Obinna Ekezie is the cofounder and CEO of Wakanow.com, the leading full-service, online travel company in Africa. Obinna played in the NBA for eight seasons and was selected with the 37th overall pick in the 1999 NBA Draft by the Vancouver Grizzlies after playing with the Maryland Terrapins from 1995-1999.
There is no direct path to successful entrepreneurship. Whether starting a mom-and-pop pizza shop, a digital marketing agency, or a worldwide travel company, every path leading to success will be different. But one thing is similar: every startup founder needs strong leadership skills to succeed.
Since launching my company Wakanow.com in 2008 -- Nigeria's online travel company that provides customers with everything they need to research, plan and purchase a trip locally and globally -- I've continued to not only polish my leadership skills, but also completely rebuild them as the business grows and changes.
But before that growth is possible, some concrete leadership skills are a must. The more skills one obtains, the more one will accomplish. Based on my experience, here are some of the most crucial ones.
Recruit a Talented Team
During the initial stages of a startup, recruiting a team is a must, but don't settle for second best. Recognize what qualities to look for in others; this will make recruiting future talent much easier. I learned how to recruit talent during my years of playing professional basketball. NBA teams analyze a player's talent down to the finest elements such as attitude off the court, and you should do the same.
Most successful entrepreneurs are obsessive about seeking true talent to build out a team, and there is nothing wrong with this. You are only as good as your team, so be obsessive.
Embrace Public Speaking
Entrepreneurs not only need loads of self-direction for success; they also must present their company's vision and direction to their team or prospective clients/customers. Learning to perfect your public speaking will assist in this feat. I learned by speaking every chance possible; regardless of audience size, constant speaking helps build and maintain a smooth delivery.
When attending conferences and networking, take mental notes from the strongest speakers - and the most successful entrepreneurs. You may have the most optimal message and product/services, but if you can't clearly and concisely explain them, your brand may suffer.
Adapt to Change
Humanity would have never survived without adapting to change. This is also true for a business; it will slowly dissolve if you refuse to adapt to change.
The attitudes of entire industries can change quickly, whether it's because of a new technology (think of the electric car in the automobile industry) or some radical mindset change in the marketplace (think of implied health benefits of organic foods in the food industry). Learn to adapt to these changes, and if you can, work on predicting them.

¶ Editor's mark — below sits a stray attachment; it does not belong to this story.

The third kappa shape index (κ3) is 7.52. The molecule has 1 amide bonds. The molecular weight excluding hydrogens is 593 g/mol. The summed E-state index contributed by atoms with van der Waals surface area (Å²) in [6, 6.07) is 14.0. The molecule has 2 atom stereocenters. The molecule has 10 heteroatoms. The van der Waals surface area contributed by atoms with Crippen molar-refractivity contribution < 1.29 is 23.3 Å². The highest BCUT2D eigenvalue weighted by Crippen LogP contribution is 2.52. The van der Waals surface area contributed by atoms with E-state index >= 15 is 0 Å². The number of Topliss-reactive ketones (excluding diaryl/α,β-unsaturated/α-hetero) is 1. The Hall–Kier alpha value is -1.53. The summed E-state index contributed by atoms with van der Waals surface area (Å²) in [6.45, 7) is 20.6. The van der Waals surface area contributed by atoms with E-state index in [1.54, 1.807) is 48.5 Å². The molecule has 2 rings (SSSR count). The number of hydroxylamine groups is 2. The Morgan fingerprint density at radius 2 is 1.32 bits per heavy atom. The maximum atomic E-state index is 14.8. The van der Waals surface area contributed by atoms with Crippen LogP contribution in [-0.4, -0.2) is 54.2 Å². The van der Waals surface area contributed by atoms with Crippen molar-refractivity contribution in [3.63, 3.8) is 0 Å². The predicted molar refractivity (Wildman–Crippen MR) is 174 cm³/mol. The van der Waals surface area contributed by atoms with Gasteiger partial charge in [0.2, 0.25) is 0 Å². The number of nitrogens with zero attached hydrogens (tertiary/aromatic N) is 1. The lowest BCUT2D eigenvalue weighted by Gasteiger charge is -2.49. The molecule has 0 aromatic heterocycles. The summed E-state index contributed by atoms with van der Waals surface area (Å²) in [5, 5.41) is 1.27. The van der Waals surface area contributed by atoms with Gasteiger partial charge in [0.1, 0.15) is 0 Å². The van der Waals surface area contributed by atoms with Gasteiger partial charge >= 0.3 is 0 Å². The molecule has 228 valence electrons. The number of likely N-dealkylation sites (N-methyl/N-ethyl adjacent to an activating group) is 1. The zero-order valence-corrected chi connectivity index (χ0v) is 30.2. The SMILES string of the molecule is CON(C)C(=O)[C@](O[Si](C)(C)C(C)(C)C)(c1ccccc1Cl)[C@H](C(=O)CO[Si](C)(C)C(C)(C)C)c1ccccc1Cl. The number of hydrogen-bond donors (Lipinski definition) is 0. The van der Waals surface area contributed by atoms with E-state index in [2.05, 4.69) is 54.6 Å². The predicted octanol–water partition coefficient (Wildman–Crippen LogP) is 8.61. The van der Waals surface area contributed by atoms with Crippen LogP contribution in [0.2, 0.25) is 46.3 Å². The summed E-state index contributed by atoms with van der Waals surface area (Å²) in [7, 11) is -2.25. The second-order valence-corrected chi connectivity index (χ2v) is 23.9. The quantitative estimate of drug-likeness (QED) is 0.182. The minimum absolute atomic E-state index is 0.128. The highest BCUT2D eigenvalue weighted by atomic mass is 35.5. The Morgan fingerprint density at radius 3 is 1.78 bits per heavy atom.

Appreciate Constructive Feedback
Constructive feedback is a natural byproduct of running a business. Learn to embrace feedback from others who have succeeded before you -- especially within your industry. When starting Wakanow.com, I listened to what others were saying within the travel industry, embraced their constructive feedback, and used it to offer better solutions for my customers. Note that feedback should not be interpreted literally; take from it only what will make you a better entrepreneur with a more successful business.
Learn From Failure
Unfortunately, failure is quite common in entrepreneurship -- it's something I learned in my early years of building Wakanow.com. However, how you deal with failure, or not achieving a particular outcome as expected, is critical to your success. Specifically, failure is an opportunity to learn and minimize the likelihood that you will fail the same way again. Embrace it and study what you did wrong. Learn to not make the same mistake twice.
Frequently Review and Update Plans
When just starting up, plans change often. Just when you think a plan is solidified, something else happens. Don't get caught unaware. Frequently review your plans and outlook, weekly if you can. Daily focus makes keeping plans current much easier. I awake every day at 5:30 a.m. and spend an hour planning my day, when my mind is freshest.
Balance Work and Home Life
Too many entrepreneurs obsess over all business details and spend nearly all of their time thinking about the business.
Keep your work life in balance with your home life. Family should always come first -- especially when children are involved. Take some time for yourself too by playing your favorite sport, reading a non-business related book, or participating in anything that keeps you mind off the business.
While starting Wakanow.com, all of my thoughts were always on the business. This is a natural inclination, but it's imperative to take time off and allow the mind to refresh. Once I learned to fully relax, my head was clear, which gave me the clearest perspective of Wakanow.com and ultimately the future success of the business.
While being an entrepreneur will pull you in many directions, these tips will ensure you can consistently adapt to change and bring your business ahead in whatever direction your industry may take you.